|I can hardly deny that I am both narrowly educated in matters of the world and painfully naive as to my own families' cultures. I mean I don't know very much -- say, compared to Sister Dash, who's a fiend on her Swedish identity -- about my Norwegian and Icelandic heritage, let alone my Bohemia-Czech-Slovak-Polish side. So I was surprised and delighted to run across this article about Lutheran Romani (otherwise known as "gypsies") in Transylvania/Romania.|
Now, I have no personal investment in Transylvania (although I'd really like to master that "Dracula" accent!), but the Romani (or Romany) are another matter: A family legend, presumed factual, is that the Penas family ended up in Bohemia because their gypsy travels brought them there. There is support for such a story, too. For example, my Fulbright-Fellowship-winning uncle was unable to trace the family back in Bohemia and Eastern Europe much beyond the days before they moved to the States. And our name is a Greek-related name, meaning "poor" (when Jesus says "blessed are the poor" the word translated "poor" is "penas" -- pronounced "pen-ace," which is how some in the family tree pronounce it): I had a Greek doctor in Illinois who took great delight in greeting me in Greek and addressing me as the "beggar," because in modern Greek our patronym refers to the gypsy-beggar. So there is circumstantial evidence that there is "gypsy blood" in these, my veins.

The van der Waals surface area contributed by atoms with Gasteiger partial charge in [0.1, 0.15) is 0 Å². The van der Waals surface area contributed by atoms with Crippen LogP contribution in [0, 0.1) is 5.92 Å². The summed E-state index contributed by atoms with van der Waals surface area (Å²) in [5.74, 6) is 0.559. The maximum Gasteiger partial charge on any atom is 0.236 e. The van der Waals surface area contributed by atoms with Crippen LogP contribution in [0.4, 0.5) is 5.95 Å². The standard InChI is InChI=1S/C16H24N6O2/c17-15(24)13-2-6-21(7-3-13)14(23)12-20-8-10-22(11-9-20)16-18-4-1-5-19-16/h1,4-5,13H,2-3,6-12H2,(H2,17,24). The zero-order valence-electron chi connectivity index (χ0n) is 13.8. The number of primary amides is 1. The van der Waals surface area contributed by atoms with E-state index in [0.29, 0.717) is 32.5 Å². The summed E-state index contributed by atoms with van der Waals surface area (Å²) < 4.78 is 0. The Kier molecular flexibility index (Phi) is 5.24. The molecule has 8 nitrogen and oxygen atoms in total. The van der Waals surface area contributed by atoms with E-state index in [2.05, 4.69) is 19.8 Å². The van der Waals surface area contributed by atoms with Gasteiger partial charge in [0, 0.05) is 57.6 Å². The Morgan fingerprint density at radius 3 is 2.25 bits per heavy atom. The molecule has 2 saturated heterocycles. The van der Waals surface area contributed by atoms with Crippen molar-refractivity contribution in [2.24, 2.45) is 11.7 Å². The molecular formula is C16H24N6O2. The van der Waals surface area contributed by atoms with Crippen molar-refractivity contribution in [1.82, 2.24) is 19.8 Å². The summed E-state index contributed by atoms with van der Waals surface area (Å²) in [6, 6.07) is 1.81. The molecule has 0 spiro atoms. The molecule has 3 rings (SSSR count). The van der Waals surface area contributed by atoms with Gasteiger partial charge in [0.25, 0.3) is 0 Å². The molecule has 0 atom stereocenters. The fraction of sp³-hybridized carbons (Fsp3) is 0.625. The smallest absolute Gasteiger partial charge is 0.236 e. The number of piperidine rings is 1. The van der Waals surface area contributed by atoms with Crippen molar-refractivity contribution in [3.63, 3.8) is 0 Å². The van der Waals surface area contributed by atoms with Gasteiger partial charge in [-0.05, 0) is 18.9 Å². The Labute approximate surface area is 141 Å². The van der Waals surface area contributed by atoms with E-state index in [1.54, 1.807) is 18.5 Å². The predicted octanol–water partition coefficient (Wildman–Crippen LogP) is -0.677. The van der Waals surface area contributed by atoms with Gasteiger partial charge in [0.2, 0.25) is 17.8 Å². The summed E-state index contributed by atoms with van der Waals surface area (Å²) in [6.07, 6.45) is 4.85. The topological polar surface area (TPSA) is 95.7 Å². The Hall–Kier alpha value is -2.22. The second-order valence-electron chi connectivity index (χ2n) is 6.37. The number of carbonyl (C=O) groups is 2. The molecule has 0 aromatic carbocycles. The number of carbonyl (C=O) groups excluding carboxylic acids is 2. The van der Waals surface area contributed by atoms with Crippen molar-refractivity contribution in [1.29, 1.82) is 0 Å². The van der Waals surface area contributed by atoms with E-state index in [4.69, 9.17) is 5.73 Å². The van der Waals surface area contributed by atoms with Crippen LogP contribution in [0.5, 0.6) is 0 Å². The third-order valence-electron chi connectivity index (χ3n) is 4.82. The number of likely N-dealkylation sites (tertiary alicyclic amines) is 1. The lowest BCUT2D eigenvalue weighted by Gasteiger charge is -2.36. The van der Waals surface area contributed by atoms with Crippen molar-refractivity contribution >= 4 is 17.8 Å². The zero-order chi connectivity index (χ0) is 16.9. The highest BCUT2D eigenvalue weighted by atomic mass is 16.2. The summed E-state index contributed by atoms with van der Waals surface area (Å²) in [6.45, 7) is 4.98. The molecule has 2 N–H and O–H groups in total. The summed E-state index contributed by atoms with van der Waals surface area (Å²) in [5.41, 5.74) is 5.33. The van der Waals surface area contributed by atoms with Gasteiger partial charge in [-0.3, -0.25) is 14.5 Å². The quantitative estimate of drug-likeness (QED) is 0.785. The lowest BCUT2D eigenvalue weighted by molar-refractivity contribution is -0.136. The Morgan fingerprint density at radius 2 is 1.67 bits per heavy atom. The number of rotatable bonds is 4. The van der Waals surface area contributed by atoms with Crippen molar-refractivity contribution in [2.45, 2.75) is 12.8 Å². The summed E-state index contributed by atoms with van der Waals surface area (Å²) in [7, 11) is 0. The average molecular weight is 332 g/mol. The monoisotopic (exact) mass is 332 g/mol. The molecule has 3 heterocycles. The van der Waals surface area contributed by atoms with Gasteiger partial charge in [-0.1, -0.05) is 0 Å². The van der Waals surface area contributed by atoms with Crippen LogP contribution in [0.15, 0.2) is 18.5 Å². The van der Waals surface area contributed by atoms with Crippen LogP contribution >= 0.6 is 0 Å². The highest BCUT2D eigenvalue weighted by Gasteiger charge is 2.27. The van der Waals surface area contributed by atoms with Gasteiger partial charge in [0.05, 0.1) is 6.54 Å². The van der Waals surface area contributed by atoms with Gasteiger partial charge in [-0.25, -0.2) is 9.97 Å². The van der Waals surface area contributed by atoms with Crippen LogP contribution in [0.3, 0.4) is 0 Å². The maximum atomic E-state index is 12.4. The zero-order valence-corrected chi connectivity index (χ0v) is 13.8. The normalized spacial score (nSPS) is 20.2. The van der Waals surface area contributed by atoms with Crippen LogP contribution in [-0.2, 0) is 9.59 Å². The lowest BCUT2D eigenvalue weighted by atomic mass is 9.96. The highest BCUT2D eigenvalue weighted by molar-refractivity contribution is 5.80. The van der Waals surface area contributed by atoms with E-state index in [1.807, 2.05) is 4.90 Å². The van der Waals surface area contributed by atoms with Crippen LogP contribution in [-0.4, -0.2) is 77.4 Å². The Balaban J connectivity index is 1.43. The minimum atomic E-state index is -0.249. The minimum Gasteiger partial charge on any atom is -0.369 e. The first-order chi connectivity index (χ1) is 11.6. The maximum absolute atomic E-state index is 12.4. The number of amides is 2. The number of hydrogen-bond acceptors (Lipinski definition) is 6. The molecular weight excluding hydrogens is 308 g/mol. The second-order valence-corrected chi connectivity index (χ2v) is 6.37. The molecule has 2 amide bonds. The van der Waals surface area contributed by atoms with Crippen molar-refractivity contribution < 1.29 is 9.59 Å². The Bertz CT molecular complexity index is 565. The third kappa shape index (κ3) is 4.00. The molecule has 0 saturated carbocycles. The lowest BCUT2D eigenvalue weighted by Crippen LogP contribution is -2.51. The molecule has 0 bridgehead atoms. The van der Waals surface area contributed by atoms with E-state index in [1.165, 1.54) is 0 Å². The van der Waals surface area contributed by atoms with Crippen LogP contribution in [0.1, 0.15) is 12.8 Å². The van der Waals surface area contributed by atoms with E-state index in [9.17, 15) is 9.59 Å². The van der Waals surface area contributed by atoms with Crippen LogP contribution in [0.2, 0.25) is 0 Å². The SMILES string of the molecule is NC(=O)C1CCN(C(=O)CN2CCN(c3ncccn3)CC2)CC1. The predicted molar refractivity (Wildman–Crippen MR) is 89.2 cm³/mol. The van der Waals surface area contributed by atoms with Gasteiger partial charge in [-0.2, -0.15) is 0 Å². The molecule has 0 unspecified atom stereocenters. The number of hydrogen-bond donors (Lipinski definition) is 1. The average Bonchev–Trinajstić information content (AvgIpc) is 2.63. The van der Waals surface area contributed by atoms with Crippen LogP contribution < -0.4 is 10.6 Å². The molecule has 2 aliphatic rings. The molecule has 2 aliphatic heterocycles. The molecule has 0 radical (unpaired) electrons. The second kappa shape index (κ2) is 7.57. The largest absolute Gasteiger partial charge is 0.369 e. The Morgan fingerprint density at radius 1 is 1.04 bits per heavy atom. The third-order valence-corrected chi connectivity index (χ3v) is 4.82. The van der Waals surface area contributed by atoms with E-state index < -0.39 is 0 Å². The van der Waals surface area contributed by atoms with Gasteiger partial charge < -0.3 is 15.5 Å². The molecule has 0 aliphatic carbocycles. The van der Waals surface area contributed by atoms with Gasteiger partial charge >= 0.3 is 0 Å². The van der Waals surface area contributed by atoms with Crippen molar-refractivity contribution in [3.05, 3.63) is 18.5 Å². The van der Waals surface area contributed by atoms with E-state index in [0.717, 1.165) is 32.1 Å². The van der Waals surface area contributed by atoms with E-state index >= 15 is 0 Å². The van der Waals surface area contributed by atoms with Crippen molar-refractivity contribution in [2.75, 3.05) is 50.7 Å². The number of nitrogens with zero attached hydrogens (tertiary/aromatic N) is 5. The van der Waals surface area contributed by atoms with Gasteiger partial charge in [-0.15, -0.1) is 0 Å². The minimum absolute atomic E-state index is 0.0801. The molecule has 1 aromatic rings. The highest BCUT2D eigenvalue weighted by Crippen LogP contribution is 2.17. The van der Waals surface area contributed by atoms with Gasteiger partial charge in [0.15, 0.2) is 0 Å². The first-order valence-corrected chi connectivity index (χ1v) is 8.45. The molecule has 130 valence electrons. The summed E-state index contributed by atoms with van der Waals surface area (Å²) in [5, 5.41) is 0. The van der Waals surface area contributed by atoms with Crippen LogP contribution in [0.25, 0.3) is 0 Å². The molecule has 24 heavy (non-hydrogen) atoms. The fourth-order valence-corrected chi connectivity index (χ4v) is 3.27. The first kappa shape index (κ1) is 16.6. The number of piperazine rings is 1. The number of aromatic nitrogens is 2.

Now I find out that some maybe-distant cousins are fellow Lutherans. How exciting is that? For me: quite!